When you train it is necessary to adapt yourself to the level of your partner. You should not force your partner to do things you are able to do. For example, it is unreasonable to ask elementary students to perform at a high-school level. When they reach high school they can do such things naturally. What is important is to provide hints according to the level of your partner and try to draw out his or her latent abilities. Attempts to force one’s partner to improve (with good intentions) will not be successful. You should lead your partner while stimulating interest and self-knowledge. When your partner has a desire to learn, his knowledge of self leads to improvement.

Thus, the most important thing is to what extent teachers know what they themselves are doing. If a teacher says that Aiki is scientific and logical and that the spirit is important, his or her practice and techniques should be rational and logical (fact: principles of the material world) and an ethical explanation of the spiritual dimension of Aiki (meaning: principle of the spirit) should be given. This requires an explanation of mind-body harmony. If you misunderstand the relationship of cause and effect in techniques and the meaning of ukemi (breakfall) I think you will end up merely playing at technique. If you misconceive the oriental concept of “emptiness” (ku) you will cherish an illusion to the effect that “one can understand simply by doing” or “neglecting logical explanations of things is great and is the true way” (they say: “It’s not logical). People who fancy themselves as great while citing such terms as: “telepathy”, “Communication of profound meaning from heart to heart” (Zen term), etc. do not realize that they have fallen into an ideology without a process. Those people achieve self-satisfaction confirming the results arrived at by their predecessors using ideological terms as if they were themselves enlightened. They explain that the purpose of Aiki is training of the human being with ideological terms and do not theorize anything of importance in specific terms. They become self-complacent and indulge themselves in playing with concepts while hurtling forward and forgetting their sources. Further, if they take special pride in Aiki thinking how wonderful it is, others who are serious about the art will only be disappointed and I am afraid Aikido will be isolated and misunderstood and will take a direction which runs contrary to a path of substantial development. It is necessary to have a humble attitude which holds that other budo and sports are as wonderful as Aiki. Difficult words and expressions are not necessary. You should explain using clear examples so that anyone can understand. Phenomena, that is, substance. I often see people who cherish the illusion that expressing noble thoughts or words puts them in the forefront of the times.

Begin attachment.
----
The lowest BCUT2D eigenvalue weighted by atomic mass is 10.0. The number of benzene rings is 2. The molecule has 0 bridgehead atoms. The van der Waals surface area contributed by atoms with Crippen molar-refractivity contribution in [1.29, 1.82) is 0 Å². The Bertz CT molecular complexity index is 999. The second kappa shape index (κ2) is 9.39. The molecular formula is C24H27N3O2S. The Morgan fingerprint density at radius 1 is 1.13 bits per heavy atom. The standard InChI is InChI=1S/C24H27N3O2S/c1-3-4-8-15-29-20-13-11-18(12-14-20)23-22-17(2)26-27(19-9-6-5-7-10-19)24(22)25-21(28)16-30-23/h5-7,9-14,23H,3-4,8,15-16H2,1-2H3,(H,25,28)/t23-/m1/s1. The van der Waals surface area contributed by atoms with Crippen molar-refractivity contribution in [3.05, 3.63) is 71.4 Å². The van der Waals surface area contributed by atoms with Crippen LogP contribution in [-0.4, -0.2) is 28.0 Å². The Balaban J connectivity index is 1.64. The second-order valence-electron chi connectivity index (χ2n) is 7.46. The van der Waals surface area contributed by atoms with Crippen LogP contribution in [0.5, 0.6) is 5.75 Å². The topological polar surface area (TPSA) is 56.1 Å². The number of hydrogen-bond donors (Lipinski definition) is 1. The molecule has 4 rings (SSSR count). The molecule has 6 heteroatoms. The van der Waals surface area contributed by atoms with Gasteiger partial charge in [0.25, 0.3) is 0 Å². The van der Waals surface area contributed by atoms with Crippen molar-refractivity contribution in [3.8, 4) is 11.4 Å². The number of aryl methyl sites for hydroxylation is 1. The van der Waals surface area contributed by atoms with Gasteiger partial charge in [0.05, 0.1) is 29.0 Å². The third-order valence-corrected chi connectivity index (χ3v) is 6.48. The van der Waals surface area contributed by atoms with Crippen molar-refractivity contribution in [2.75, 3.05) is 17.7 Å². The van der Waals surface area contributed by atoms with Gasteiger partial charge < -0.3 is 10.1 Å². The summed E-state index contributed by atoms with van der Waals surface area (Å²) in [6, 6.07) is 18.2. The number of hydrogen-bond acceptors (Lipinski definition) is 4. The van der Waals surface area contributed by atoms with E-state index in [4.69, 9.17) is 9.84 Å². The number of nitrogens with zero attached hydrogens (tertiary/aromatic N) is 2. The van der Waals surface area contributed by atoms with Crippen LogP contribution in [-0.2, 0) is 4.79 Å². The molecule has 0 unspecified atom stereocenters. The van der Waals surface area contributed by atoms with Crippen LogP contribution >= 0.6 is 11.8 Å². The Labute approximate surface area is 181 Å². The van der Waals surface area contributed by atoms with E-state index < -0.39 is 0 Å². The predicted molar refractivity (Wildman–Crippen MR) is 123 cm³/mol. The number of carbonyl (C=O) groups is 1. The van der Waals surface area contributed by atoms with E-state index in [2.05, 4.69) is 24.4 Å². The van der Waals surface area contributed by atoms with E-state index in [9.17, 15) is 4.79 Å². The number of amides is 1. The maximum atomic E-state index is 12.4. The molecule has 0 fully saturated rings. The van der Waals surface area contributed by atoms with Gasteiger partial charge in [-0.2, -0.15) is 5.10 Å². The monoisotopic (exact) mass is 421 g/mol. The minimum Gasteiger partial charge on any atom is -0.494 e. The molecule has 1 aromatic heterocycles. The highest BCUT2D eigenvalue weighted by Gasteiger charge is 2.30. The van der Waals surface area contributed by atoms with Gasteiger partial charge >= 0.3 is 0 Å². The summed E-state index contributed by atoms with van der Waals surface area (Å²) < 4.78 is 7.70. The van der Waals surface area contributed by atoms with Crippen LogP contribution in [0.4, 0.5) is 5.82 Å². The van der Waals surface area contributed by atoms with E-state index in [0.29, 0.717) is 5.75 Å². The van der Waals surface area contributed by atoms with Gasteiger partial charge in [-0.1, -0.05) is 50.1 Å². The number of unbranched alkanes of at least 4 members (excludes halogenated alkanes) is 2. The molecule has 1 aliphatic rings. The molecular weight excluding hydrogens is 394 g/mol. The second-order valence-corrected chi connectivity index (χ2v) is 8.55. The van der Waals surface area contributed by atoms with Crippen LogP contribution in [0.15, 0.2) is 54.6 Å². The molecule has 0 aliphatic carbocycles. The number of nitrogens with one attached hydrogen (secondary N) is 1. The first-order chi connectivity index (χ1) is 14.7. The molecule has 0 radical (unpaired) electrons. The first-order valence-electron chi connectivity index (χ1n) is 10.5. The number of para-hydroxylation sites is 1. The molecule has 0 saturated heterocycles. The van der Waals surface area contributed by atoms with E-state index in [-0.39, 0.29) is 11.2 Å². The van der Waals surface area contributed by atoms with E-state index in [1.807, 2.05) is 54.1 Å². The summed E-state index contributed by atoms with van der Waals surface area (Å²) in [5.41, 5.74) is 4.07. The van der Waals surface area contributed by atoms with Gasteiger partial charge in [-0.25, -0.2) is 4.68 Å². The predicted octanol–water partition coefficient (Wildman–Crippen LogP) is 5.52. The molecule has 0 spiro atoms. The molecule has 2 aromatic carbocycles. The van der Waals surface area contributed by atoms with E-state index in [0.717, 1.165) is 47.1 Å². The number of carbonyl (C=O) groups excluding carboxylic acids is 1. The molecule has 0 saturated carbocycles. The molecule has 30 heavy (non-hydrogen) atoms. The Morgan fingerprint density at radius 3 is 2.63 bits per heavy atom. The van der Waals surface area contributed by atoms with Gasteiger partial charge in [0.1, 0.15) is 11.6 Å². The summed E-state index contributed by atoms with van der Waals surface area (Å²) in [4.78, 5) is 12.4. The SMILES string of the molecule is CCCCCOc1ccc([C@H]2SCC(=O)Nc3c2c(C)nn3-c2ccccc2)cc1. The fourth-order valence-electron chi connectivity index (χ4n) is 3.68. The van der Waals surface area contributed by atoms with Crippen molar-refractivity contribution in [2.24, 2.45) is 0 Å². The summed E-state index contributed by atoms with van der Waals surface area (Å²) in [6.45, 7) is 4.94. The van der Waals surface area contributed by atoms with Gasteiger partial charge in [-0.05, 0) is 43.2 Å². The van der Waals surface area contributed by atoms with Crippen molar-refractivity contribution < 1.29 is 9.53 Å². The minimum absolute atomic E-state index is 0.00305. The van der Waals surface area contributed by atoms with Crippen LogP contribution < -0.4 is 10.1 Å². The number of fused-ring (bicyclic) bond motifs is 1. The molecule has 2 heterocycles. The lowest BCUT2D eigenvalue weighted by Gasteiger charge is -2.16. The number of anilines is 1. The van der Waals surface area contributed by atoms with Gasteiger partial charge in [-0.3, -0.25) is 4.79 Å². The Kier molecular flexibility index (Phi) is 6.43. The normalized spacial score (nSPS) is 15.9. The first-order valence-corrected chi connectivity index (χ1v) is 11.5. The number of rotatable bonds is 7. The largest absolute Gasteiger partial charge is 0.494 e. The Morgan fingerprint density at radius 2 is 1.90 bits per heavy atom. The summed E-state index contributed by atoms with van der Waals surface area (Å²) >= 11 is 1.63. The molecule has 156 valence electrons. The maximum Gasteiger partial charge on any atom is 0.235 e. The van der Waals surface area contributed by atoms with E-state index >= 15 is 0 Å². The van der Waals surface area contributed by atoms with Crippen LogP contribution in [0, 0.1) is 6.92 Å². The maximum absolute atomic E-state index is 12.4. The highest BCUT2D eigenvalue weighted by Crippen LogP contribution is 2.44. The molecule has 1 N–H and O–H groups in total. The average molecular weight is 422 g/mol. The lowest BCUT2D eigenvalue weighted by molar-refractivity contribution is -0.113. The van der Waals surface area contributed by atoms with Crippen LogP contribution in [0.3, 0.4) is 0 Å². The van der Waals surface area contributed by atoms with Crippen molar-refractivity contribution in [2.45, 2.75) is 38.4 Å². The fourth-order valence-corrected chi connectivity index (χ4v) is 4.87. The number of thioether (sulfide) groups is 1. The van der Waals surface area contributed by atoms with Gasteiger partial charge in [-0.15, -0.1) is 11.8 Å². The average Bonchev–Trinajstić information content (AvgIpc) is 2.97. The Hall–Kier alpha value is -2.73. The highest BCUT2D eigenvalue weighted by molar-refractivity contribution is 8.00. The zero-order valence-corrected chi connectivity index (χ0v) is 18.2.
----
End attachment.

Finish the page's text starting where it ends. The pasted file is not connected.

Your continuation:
We call those aspects which can be explained no further “mysteries”. This represents an undiscovered world. Up to that point it is necessary to analyze and explain. That is, the domain of science and rationality. The object of religion is the spirit which cannot be the object of phenomenal analysis and the order (riai) of heaven and earth. Science studies facts (things). Religion studies meaning (spirit). The form (technique) expressed should be theorized scientifically. The reason is that form serves as a path for the expression of the spirit. If you don’t strike the path correctly, those following you will follow blindly. It is important to learn to strike the path correctly. Once you accustom yourself to doing this, you will gradually and unconsciously become able to strike the path as you wish as a form of self-expression.

It is also important to grasp the meaning of the cosmic dual forces of yin and yang (Japanese: in and yo). This involves the extinguishing (shometsu) of the self. And it is important to understand the meaning of “meeting” (deai). Everything develops through contact. Moreover, you shouldn’t think maai is simply distance. If you think something because someone else tells you or because you are taught in that manner, you will become just like the protagonist of a tragicomedy who has no existence (character) of his own. It is important to see through to the truth. To achieve this you need the means (technique). However, you should not be shackled by techniques but rather should understand their meaning. It is important not to be shackled by techniques. This is possible through a knowledge of their limitations. Those who are shackled by technique should understand that this is an illusion. The danger of such people mistaking this illusion for the truth very often exists. You should recognize the existence of technique as a means to perceive this fact. It is important to be shackled while clearly understanding that this is the case. Practice is the accumulation of training in order to lead one to express himself or herself and to a realization of one’s immanence through the phenomenal aspect of reality. That is to say, fact and meaning should be recognized as one. The posture of the body is in conformity with objective fact. The spirit reveals correct meaning. This cannot be achieved in one day. Over a long period of time, unconsciously you will become aware of it. Since this is not a thing which can be expressed directly in words mere thinking is not enough. We should realize that it is here that the origin of vanity and illusion lies. We should always reflect upon and discover the importance of training humbly.

(From a 1971 newsletter of Rikkyo University entitled “Kaiho”, translated by Ikuko Kimura and Stanley Pranin.)